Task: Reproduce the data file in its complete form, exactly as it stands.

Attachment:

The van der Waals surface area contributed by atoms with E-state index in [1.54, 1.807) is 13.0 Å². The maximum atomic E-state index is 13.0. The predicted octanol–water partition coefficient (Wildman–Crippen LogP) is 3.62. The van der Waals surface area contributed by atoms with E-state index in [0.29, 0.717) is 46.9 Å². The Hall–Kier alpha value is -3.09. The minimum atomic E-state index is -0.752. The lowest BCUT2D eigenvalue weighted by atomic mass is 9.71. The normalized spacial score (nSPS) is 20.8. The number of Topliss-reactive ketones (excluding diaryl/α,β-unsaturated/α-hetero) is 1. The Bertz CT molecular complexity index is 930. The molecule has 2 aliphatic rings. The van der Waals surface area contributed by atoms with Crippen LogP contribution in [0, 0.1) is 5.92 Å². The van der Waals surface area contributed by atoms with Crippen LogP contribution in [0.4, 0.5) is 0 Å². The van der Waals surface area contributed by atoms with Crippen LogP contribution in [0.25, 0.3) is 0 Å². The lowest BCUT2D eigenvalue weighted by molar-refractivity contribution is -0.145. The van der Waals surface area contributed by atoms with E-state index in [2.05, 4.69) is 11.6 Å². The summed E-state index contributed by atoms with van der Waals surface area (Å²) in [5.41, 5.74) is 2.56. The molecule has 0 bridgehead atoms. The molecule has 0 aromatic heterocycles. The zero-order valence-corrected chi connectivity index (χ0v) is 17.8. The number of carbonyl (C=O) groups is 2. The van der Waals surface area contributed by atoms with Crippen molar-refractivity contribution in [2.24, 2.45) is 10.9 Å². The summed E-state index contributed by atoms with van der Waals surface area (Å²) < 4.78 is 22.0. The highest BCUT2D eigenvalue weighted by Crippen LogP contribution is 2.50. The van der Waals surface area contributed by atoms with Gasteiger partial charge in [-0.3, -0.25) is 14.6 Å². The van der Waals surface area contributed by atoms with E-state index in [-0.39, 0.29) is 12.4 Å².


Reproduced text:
The van der Waals surface area contributed by atoms with E-state index in [1.54, 1.807) is 13.0 Å². The maximum atomic E-state index is 13.0. The predicted octanol–water partition coefficient (Wildman–Crippen LogP) is 3.62. The van der Waals surface area contributed by atoms with E-state index in [0.29, 0.717) is 46.9 Å². The Hall–Kier alpha value is -3.09. The minimum atomic E-state index is -0.752. The lowest BCUT2D eigenvalue weighted by atomic mass is 9.71. The normalized spacial score (nSPS) is 20.8. The number of Topliss-reactive ketones (excluding diaryl/α,β-unsaturated/α-hetero) is 1. The Bertz CT molecular complexity index is 930. The molecule has 2 aliphatic rings. The van der Waals surface area contributed by atoms with Crippen LogP contribution in [0, 0.1) is 5.92 Å². The van der Waals surface area contributed by atoms with Crippen LogP contribution in [0.4, 0.5) is 0 Å². The van der Waals surface area contributed by atoms with Crippen LogP contribution in [0.25, 0.3) is 0 Å². The lowest BCUT2D eigenvalue weighted by molar-refractivity contribution is -0.145. The van der Waals surface area contributed by atoms with E-state index in [2.05, 4.69) is 11.6 Å². The summed E-state index contributed by atoms with van der Waals surface area (Å²) in [5.41, 5.74) is 2.56. The molecule has 0 bridgehead atoms. The molecule has 0 aromatic heterocycles. The zero-order valence-corrected chi connectivity index (χ0v) is 17.8. The number of carbonyl (C=O) groups is 2. The van der Waals surface area contributed by atoms with Crippen molar-refractivity contribution in [2.24, 2.45) is 10.9 Å². The summed E-state index contributed by atoms with van der Waals surface area (Å²) < 4.78 is 22.0. The highest BCUT2D eigenvalue weighted by Crippen LogP contribution is 2.50. The van der Waals surface area contributed by atoms with Gasteiger partial charge in [-0.3, -0.25) is 14.6 Å². The van der Waals surface area contributed by atoms with E-state index in [-0.39, 0.29) is 12.4 Å².